• Move Zack Wheeler to the bullpen. I have heard this nonsense about the Mets potentially using Harvey, Wheeler, and Steven Matz for no more than 4 innings per start.  That sounds like an absolute train wreck over a full season.  This plan will sound great when every reliever has already made 20 appearances by the end of April.  So great.   Anyway, sarcasm aside, the truth is that Wheeler is an unreliable commodity.  After missing two seasons due to Tommy John Surgery, he pitched in 2017 to a 5.21 ERA.  I do not care if he was once a hot prospect; he is currently a pitcher who has pitched poorly since returning from a two-year injury hiatus.  Is it possible that he someday becomes a great starting pitcher?  Of course.  However, I would rather see him pitch in the bullpen first, so that the team initially relies on him for fewer innings.  Give me a bullpen of Harvey, Wheeler, Jeurys Familia, A.J. Ramos, Swarzak, and Jerry Blevins.  That is actually a fantastic bullpen.  You can win a World Series with that pen….and other good players.


  • Sign R.A. Dickey. The key to the 2015 Mets’ pitching success was the reliability of Jonathon Niese and Bartolo Colon.  That season, neither veteran missed a start.  This was huge, as the Mets managed Matt Harvey, Noah Syndergaard, Steven Matz, and Jacob deGrom through injuries and innings limits.  In 2016, Colon continued that reliability.  However, last year, the Mets had no such starter.  I wrote a lengthy post in August about the large number of Mets pitching starts of more earned runs allowed than innings pitched.  That happens when you have to use the likes of Tommy Milone and Tyler Pill to make a whole bunch of starts.  If the Mets sign Dickey, a fan favorite, to a presumably relatively cheap contract, they will have that veteran starter.  He should be able to give the Mets a regular 6 innings pitched and 4 or fewer earned runs allowed.  Plus, Dickey would allow the Mets to have three somewhat sure things in the rotation – deGrom, Syndergaard, and Dickey.  Meanwhile, Steven Matz would be the fourth starter, and Seth Lugo would be the fifth starter.  Both of those are unknown quantities.  Matz can be the ace of the staff when healthy, but he is never healthy.  Lugo has pitched to too small a sample size for me to judge him accurately.  If one of those guys can stay healthy and effective, the Mets’ rotation should be just fine.  Rafael Montero would likely be the fifth starter if one of these two cannot get the job done.  Hopefully, it does not come to that.  Actually, the ideal scenario would be for the Mets to sign Jason Vargas as a fourth starter.  That would give the Mets six legitimate starters and two sure-thing veteran pitchers.  It would mean the Mets could avoid Montero as long either Lugo or Matz is healthy.  However, even Vargas is probably too expensive for the Mets.  However, I really really really wish they could sign him because that would make me feel excellent about the rotation.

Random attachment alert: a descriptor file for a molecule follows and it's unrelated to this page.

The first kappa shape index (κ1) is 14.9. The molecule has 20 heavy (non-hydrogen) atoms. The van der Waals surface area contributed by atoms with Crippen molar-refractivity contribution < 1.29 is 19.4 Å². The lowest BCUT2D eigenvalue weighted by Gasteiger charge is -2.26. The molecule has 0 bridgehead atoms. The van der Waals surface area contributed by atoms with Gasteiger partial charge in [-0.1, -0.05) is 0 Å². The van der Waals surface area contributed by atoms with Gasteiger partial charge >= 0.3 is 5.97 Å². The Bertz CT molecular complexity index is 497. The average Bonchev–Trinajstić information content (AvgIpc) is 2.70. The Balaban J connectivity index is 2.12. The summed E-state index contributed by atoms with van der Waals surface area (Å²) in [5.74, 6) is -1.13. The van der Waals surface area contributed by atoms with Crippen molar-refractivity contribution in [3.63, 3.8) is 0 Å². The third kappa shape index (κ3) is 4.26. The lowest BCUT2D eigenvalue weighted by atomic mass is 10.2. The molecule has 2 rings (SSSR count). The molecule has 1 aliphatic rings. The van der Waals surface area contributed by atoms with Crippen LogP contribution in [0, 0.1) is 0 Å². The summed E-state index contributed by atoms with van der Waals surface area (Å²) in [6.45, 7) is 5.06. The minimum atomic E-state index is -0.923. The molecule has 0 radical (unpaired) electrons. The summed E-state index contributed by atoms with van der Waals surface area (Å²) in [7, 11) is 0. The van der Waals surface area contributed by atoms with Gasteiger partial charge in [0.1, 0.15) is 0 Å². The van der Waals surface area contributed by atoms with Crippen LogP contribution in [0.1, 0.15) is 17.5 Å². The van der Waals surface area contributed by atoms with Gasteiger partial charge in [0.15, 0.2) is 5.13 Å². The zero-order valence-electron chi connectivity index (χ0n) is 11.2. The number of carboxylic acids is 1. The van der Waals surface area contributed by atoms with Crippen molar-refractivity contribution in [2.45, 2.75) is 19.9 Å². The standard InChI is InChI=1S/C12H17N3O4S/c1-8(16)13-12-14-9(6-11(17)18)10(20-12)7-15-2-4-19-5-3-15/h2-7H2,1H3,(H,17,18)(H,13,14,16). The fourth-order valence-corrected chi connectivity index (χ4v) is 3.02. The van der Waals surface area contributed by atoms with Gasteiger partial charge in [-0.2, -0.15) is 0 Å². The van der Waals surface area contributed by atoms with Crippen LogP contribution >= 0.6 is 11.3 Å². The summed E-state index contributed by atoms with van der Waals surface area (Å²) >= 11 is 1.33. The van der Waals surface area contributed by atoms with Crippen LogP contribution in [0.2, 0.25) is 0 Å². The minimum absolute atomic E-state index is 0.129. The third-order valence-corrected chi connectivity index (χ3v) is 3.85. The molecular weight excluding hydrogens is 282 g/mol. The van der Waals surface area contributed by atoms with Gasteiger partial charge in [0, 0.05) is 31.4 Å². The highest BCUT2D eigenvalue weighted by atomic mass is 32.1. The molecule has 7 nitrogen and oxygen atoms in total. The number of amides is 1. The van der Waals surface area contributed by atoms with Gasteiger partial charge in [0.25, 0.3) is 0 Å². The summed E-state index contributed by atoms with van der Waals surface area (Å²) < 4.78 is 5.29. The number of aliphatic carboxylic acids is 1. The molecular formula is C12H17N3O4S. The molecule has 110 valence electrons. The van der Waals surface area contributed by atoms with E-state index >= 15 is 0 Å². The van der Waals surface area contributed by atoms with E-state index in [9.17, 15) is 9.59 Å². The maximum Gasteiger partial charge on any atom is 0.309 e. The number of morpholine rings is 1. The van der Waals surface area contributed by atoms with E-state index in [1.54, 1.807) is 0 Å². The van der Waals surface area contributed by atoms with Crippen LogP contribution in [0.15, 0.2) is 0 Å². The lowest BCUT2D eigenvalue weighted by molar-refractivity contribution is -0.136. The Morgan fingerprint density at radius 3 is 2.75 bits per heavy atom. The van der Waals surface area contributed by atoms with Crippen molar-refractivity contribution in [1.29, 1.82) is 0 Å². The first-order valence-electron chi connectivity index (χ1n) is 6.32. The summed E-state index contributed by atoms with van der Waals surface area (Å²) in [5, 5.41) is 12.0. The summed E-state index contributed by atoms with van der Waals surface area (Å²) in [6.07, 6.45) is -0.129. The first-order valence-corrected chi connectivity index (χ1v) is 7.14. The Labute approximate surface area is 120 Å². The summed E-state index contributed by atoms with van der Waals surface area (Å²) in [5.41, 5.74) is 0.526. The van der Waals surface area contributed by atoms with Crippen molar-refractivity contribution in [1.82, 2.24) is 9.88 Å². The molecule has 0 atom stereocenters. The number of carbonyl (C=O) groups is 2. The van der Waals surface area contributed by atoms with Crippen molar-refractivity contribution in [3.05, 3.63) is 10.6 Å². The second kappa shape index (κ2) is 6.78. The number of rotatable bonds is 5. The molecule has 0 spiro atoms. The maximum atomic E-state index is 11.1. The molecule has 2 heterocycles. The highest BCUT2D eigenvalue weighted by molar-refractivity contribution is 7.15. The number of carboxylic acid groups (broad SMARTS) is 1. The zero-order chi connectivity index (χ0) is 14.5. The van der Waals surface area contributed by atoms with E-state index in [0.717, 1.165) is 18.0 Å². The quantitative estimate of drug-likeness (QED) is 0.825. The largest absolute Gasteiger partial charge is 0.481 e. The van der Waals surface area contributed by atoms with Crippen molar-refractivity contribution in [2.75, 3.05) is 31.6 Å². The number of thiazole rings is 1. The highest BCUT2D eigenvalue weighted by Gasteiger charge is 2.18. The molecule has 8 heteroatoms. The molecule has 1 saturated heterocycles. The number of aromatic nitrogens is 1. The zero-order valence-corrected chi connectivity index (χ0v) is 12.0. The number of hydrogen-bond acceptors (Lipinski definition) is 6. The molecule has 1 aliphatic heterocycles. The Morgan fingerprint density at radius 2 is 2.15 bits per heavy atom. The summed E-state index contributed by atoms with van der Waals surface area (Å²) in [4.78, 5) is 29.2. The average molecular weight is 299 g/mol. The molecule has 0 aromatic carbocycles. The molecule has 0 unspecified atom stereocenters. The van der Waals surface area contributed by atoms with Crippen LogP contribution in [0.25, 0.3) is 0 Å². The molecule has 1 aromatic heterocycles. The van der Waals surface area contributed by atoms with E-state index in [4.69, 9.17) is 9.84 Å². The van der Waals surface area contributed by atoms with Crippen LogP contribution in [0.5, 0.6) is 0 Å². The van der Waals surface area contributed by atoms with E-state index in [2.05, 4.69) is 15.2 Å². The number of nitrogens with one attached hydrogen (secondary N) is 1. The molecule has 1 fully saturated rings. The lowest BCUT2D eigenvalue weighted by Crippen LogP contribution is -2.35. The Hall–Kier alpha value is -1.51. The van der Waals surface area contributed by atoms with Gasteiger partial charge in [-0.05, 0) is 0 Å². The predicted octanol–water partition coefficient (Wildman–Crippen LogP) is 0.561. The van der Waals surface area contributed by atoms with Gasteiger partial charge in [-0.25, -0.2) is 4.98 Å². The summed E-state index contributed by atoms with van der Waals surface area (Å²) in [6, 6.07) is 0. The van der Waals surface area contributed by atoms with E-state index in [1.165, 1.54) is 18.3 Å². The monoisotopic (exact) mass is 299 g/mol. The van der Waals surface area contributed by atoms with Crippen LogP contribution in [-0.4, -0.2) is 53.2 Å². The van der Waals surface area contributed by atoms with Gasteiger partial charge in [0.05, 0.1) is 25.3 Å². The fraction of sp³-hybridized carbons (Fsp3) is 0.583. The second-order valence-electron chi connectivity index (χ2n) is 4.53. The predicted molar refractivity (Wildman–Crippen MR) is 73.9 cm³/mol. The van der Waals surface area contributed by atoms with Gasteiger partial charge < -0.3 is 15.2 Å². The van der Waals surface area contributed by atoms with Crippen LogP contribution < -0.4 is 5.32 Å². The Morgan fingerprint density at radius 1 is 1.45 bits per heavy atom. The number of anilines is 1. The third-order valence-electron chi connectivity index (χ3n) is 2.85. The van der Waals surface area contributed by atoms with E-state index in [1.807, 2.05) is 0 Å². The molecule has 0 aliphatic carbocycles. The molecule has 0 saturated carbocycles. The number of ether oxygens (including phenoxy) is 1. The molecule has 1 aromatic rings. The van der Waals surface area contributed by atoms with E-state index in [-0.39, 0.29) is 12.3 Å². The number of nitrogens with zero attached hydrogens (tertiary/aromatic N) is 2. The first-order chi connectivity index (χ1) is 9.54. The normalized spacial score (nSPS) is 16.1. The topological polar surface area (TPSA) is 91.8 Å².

• Bring back Jose Reyes. While most of us Mets fans were ready to run Jose out of town last spring, he ended up having a good season.  He could play second base or third base in 2018 and could bat leadoff or further down in the order.  This would give the Mets plenty of roster flexibility.  Reyes, Asdrubal Cabrera, T.J. Rivera, and Wilmer Flores could play second base or third base.  Meanwhile, Jay Bruce, Wilmer Flores, and Michael Conforto could play some first base if Dominic Smith struggles.

 Image result for jose reyes 2017

In fact, I think that the Mets’ strongest offensive/defensive lineup (if they bring back Reyes) would actually be:

  • Reyes 2B
  • Rosario SS
  • Conforto RF
  • Cespedes LF
  • Bruce 1B
  • Cabrera 3B
  • Lagares CF
  • d’Arnaud C
  • Pitcher


At the same time, a bench with Smith, Brandon Nimmo, Flores, and Rivera is fine with this lineup.  Meanwhile, Yoenis Cespedes is clearly a front-runner.  With a good team, he is inspired to be a great player.  With a bad team, this is far from the case.

Image result for cespedes

In the end, I am not saying that the aforementioned moves would guarantee the Mets a playoff berth.  However, I do feel that the combination of a healthy and more motivated Cespedes, a healthy Conforto (he did miss the last six weeks of 2017 too), 30 MLB starts from R.A. Dickey (as opposed to a potential of 30 starts from fringe MLB pitchers), slightly healthier seasons by Matz and Lugo, an improved Amed Rosario, the return of Jose Reyes, and a revamped bullpen make it possible that the Mets earn those 14 extra wins needed to reach 90 and a likely playoff berth.

One thought on “Four Inexpensive Moves to Make the 2018 Mets a Playoff Team”

Leave a Reply

Fill in your details below or click an icon to log in: Logo

You are commenting using your account. Log Out /  Change )

Google photo

You are commenting using your Google account. Log Out /  Change )

Twitter picture

You are commenting using your Twitter account. Log Out /  Change )

Facebook photo

You are commenting using your Facebook account. Log Out /  Change )

Connecting to %s